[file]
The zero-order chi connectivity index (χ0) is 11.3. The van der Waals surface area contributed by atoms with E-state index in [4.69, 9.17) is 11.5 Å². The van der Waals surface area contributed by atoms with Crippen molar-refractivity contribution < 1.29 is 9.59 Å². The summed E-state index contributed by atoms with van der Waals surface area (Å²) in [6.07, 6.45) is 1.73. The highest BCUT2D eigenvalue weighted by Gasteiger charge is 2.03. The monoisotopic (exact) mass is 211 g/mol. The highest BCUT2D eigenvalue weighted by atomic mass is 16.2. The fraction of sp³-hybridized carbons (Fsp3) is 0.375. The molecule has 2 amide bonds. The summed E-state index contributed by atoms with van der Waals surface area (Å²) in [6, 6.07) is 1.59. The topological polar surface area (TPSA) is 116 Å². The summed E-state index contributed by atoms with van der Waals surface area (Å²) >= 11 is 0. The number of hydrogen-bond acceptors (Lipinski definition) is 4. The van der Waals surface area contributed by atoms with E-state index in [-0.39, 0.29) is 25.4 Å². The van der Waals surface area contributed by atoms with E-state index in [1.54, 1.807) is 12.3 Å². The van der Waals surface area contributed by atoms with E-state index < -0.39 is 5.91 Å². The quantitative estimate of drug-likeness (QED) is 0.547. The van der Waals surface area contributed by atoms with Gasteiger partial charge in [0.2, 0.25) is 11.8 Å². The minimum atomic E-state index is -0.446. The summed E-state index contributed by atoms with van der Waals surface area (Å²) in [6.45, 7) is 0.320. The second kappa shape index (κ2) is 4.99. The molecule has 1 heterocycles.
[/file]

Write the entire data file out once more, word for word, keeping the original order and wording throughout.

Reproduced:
The zero-order chi connectivity index (χ0) is 11.3. The van der Waals surface area contributed by atoms with E-state index in [4.69, 9.17) is 11.5 Å². The van der Waals surface area contributed by atoms with Crippen molar-refractivity contribution < 1.29 is 9.59 Å². The summed E-state index contributed by atoms with van der Waals surface area (Å²) in [6.07, 6.45) is 1.73. The highest BCUT2D eigenvalue weighted by Gasteiger charge is 2.03. The monoisotopic (exact) mass is 211 g/mol. The highest BCUT2D eigenvalue weighted by atomic mass is 16.2. The fraction of sp³-hybridized carbons (Fsp3) is 0.375. The molecule has 2 amide bonds. The summed E-state index contributed by atoms with van der Waals surface area (Å²) in [6, 6.07) is 1.59. The topological polar surface area (TPSA) is 116 Å². The summed E-state index contributed by atoms with van der Waals surface area (Å²) >= 11 is 0. The number of hydrogen-bond acceptors (Lipinski definition) is 4. The van der Waals surface area contributed by atoms with E-state index in [-0.39, 0.29) is 25.4 Å². The van der Waals surface area contributed by atoms with E-state index in [1.54, 1.807) is 12.3 Å². The van der Waals surface area contributed by atoms with E-state index < -0.39 is 5.91 Å². The quantitative estimate of drug-likeness (QED) is 0.547. The van der Waals surface area contributed by atoms with Gasteiger partial charge in [0.2, 0.25) is 11.8 Å². The minimum atomic E-state index is -0.446. The summed E-state index contributed by atoms with van der Waals surface area (Å²) in [6.45, 7) is 0.320. The second kappa shape index (κ2) is 4.99. The molecule has 1 heterocycles.